The nonprofit, which works with 100,000 farms, mills and estates in Latin America and Africa, did not say how many would be in the pilot but, if successful, “the plan is to scale it out,” CEO David Browning told Reuters. 
 
Coffee farmers have been struggling with a slump in global prices while climate change is threatening vast swaths of land in Latin America, Asia and Africa. 
 
Enveritas, which verifies the sustainability of coffee farmers, said most of its growers live on less than $2 a day. 
 
Chemical analysis of soil is vital to improve yields but is complicated, expensive and time-consuming because it requires laboratory equipment, said Mathias Steiner from IBM Research-Brazil. 
 
AgroPad costs less and could reduce the use of fertilizers, which would save money and help the environment, said Steiner, one of its inventors. 
 
Last week, engineers from Britain’s Brunel University also unveiled an AI device for farming: small red pods, costing £92 ($118) each, that could be planted into the soil. The pods collect data hourly and would show farmers what the soil needs. 

Trump Threatens Trade Action to Spur NATO Contributions

President Donald Trump said on Thursday the United States may take action on trade with countries that are not contributing enough to NATO.

Trump, fresh from a trip to London for a meeting of the North Atlantic Treaty Organization, has been pushing member countries to contribute more to the organization.

The U.S. president said a lot of countries were getting close to the goal of 2 percent of the Gross Domestic Product for NATO contributions.

“A lot of countries are close and getting closer. And some are really not close, and we may do things having to do with trade. It’s not fair that they get U.S. protection and they’re not putting up their money,” he said.

Trump and French leader Emmanuel Macron clashed over the future of NATO on Tuesday before a summit intended to celebrate the 70th anniversary of the Western military alliance.

In sharp exchanges underlining discord in a transatlantic bloc hailed by many as the most successful military pact in history, Trump demanded that Europe pay more for its collective defense and make concessions to U.S. interests on trade.

He also was upbeat about the alliance on Thursday, saying his meetings went well and that “NATO is in very, very good shape and the relationships with other countries are really extraordinary.”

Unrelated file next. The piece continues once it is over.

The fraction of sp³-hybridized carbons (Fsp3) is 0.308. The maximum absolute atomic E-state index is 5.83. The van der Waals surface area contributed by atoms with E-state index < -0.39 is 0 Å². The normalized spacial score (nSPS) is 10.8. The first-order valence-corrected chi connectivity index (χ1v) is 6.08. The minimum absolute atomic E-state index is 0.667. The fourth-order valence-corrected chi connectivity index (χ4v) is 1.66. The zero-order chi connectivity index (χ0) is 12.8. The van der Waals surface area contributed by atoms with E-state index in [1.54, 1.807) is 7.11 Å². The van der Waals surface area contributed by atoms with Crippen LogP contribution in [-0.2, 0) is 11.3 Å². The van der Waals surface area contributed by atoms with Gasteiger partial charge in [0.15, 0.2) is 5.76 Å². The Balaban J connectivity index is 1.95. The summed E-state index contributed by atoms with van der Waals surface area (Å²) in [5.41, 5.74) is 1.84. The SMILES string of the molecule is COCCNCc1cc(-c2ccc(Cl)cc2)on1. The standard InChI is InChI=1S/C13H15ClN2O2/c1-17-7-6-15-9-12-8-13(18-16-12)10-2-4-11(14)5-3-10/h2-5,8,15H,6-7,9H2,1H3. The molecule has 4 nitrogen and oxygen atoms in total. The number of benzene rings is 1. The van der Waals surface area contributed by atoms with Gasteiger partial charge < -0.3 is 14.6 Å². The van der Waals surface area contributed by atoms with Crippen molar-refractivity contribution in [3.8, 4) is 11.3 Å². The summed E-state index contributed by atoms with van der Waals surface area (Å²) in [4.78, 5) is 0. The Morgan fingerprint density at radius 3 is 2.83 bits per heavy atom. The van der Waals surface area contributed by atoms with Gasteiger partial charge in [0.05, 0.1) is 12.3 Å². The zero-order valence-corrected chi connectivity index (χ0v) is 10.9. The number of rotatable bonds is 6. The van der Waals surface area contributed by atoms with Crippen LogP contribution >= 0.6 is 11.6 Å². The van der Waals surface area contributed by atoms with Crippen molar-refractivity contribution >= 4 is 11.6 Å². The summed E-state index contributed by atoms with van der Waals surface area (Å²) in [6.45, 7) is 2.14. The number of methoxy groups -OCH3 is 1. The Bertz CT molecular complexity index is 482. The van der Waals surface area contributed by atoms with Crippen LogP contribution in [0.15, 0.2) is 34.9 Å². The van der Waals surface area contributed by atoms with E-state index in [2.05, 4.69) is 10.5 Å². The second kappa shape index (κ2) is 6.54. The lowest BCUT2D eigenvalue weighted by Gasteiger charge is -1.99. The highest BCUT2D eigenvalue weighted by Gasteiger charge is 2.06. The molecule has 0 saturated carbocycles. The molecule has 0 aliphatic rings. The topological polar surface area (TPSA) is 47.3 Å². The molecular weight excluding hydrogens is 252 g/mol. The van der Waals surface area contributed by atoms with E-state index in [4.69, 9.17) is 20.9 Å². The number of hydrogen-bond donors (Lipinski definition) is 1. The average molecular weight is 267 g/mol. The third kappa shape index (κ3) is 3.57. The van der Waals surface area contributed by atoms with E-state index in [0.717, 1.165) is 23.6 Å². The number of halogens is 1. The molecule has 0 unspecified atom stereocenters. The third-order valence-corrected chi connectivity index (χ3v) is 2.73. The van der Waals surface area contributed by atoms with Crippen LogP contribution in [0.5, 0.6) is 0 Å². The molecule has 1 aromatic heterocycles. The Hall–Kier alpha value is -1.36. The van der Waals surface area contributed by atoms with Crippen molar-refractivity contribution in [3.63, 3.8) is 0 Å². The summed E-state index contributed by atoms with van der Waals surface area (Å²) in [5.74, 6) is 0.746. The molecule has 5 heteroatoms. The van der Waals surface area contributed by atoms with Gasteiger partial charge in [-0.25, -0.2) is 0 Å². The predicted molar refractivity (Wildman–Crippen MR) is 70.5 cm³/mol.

Uganda’s Museveni Criticized for Leading March Against Corruption

Ugandan President Yoweri Museveni on Wednesday led hundreds of people in a march against corruption, calling corrupt people parasites who steal public wealth.

Museveni said to end corruption, leaders must develop the economy.

“Commercial agriculture, industry services and ICT, because that’s how we can create jobs and wealth and income so that our people do not have a material basis for acute need, which forces them to be corrupt,” Museveni said.

President Yoweri Museveni addresses a gathering that had participated in the anti-corruption walk in Kampala, Uganda, Dec. 4, 20
President Yoweri Museveni addresses a gathering that had participated in the anti-corruption walk in Kampala, Uganda, Dec. 4, 2019. (Halima Athumani/VOA News)

Critics note that last year, Transparency International ranked Uganda as one of the most corrupt countries in Africa, below Kenya, Mauritania and Nigeria.

Action Aid International-Uganda says Museveni marching against corruption is ironic, because his government is to blame for much of it.

Nickson Ogwal is the director of programs and policy at Action Aid International-Uganda.

“He is the chief law enforcement officer of Uganda,” Ogwal said. “He’s therefore the one [to] whom the citizens are supposed to walk and show and demonstrate that they are angry about corruption. Now, to whom is he angry? So, we really think that he is playing politics.”

Critics accuse Uganda’s inspector general of holding only lower level officials or private citizens to account for corruption.

The inspector, Irene Mulyagonja, acknowledges that some top government officials hide behind Museveni but argues the president is sincere in tackling corruption.

“You see when he says, ‘I am ready to fight,’ it means he’s ready to give them up. So that if you start looking for them, and to be true to him, if you are investigating a person who is near him, he doesn’t say stop investigating. He says, ‘bring me the evidence,’” Mulyagonja said.

WATCH: Uganda’s Museveni Criticized for Leading March Against Corruption


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But, Uganda’s deputy speaker of parliament, Jacob Oulanyah, says he is not convinced that corruption is now at the top of Museveni’s agenda.

“Unless we take this from our own frontline and extend the frontier to cover other areas, it’s a waste of time,” Oulanyah said. “It’s a public show for nothing. I come because it’s a public show, but deep down I know. We are going right back to practice the same damn corruption that we claim to fight.”

Nonetheless, Uganda’s lawmakers and judges Wednesday renewed public vows to be honest and not accept bribes.

The anti-corruption events blocked all roads leading to central Kampala, forcing many skeptical passers-by to walk for more than 6 kilometers (3.7 miles) to get to work.